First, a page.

Andy Flower has had a soft spot for Afghan cricket for a while. As the head coach of England Lions he was instrumental in setting up an unofficial Test in the United Arab Emirates in 2016, where Rashid Khan lit up the match with figures of 12 for 122 on his first‑class debut.
So it was a no-brainer when Flower was offered a position as Afghanistan’s team consultant for the T20 World Cup, jumping straight from his spell with Punjab Kings in the IPL. He has joined a team in turmoil – a late change of captain the least of the issues after the bloody Taliban takeover of the country.
The subsequent severe crackdown on the rights of women and girls has led many to question the appearance of Afghanistan in the World Cup at all, with a women’s team a condition of full ICC membership. The ICC’s current take is one of watchful waiting, though it is due to discuss the issue at its next meeting after the World Cup.
The Taliban’s position is shrouded in statement and counter‑statement and, while a few of the Afghanistan women’s cricket team escaped, the rest are in hiding. The Afghan cricket board’s new chairman, Azizullah Fazli, told Al Jazeera earlier this month that the Taliban stance was “officially no ban on women’s sport”, a contradiction of earlier statements.
Afghanistan’s Super 12 campaign starts in Sharjah against Scotland on Monday. The route through will not be easy. They need to win against the two qualifiers and beat one of India, Pakistan and New Zealand. Flower, though, thinks it is achievable.
“The advantage we have with our spinners is that they’re bloody good at what they do. Rashid and Mujeeb [Ur Rahman] have some mystery about them, they play a lot but they’re still not easy to pick and, even if you can pick them, they’re not easy to score quickly against. Those two allied with Mohammad Nabi gives us a potential 12 overs of spin in an area of the world where spin is effective.”
He is also full of praise for the top three, especially the brilliant wicketkeeper, Rahmanullah Gurbaz. “He’s the best batsman in the team, even at 20, with excellent technique, a great attitude and an attacking style of play against speed or spin. He’s going to be the mainstay of Afghan batting over the next 10 years and, if he doesn’t make his name in this tournament, he will soon.
“I’ve worked with a number of the Afghanistan players in franchise cricket and I’ve really enjoyed my interaction with them. They’re really good pros off the field and when they play the same franchise leagues they train in the gym together, do recovery sessions in the pool together, eat together. It is a small but powerful little cricket community they’ve got going. I really respect them for the way they play the game as well. They’re brave and aggressive.”
The coaching team is spearheaded by the former South Africa all-rounder Lance Klusener and completed by Richard Halsall, the fielding coach during Flower’s England tenure, Nawroz Manghal and Shaun Tait. There are language barriers: Flower speaks no Pashto and not all the players speak English. But he has found that by judicious use of the hands, tone of voice and cricket lingo, communication is pretty good. And, if time allows, he is keen to explore their views on what is happening at home.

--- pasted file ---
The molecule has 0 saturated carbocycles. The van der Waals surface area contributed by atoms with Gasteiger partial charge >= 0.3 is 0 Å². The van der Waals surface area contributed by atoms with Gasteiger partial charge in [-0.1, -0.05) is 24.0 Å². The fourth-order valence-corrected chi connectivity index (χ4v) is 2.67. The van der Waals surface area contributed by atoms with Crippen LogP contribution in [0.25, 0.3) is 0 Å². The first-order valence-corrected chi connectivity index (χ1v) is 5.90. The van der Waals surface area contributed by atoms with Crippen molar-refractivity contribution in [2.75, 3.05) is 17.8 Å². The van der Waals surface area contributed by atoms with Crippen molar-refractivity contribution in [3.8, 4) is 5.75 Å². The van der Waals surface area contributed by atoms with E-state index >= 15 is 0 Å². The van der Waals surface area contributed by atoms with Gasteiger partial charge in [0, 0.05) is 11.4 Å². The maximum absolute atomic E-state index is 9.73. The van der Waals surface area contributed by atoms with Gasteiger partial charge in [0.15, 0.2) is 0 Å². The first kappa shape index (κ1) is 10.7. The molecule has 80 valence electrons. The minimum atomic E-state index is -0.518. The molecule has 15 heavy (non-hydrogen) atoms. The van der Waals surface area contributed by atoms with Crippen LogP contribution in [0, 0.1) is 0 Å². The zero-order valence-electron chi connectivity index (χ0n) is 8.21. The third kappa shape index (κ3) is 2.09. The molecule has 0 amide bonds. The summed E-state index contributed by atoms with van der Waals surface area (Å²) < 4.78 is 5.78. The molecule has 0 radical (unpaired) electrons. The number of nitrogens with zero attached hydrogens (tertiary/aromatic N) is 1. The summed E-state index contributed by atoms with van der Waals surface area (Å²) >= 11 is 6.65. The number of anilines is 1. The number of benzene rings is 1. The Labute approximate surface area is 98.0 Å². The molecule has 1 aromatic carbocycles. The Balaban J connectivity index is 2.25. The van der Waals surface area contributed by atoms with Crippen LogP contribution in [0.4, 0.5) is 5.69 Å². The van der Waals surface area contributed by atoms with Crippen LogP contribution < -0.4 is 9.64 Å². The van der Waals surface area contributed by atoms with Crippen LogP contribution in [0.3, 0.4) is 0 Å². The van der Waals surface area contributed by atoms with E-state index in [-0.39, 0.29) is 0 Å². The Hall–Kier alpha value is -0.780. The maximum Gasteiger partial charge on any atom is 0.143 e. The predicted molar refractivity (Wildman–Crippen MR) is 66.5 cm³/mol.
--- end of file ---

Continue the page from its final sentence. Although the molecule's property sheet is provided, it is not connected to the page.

“The Afghanistan cricket story is an amazing story, the rate of their development as a cricketing nation is incredible: in developing their domestic system, generating interest in the game, setting up a T20 league and developing a squad of players who are really competitive – especially in the shortest form. And doing it all in an environment of turmoil at home.”
It looks likely that Australia will pre-empt any ICC decision and postpone the men’s Test against Afghanistan scheduled for Tasmania in late November. Flower who, together with his teammate Henry Olonga, held their own black‑armband protest against Robert Mugabe’s regime in Zimbabwe during the 2003 World Cup, is not so sure that isolation is the right answer.
“There are many examples of strength of protest in sporting context – South Africa around sporting sanctions, the Berlin Olympics, Michael Holding’s well‑documented communications around racism, BLM and everything that has happened in sport since, but I think people must be careful about throwing their weight around when perhaps they don’t fully understand the context of the cricket situation in the country. Ultimately the result of any protest must be that you want good to come of it and not harm. Is what Australia is doing beneficial to Afghanistan cricket in the future?
“I don’t pretend to have all the answers but it seems prudent to me to recognise that the men’s team is much beloved by their people and is carrying the hopes and dreams of a nation with them. Sanctions are not necessarily appropriate for every situation.”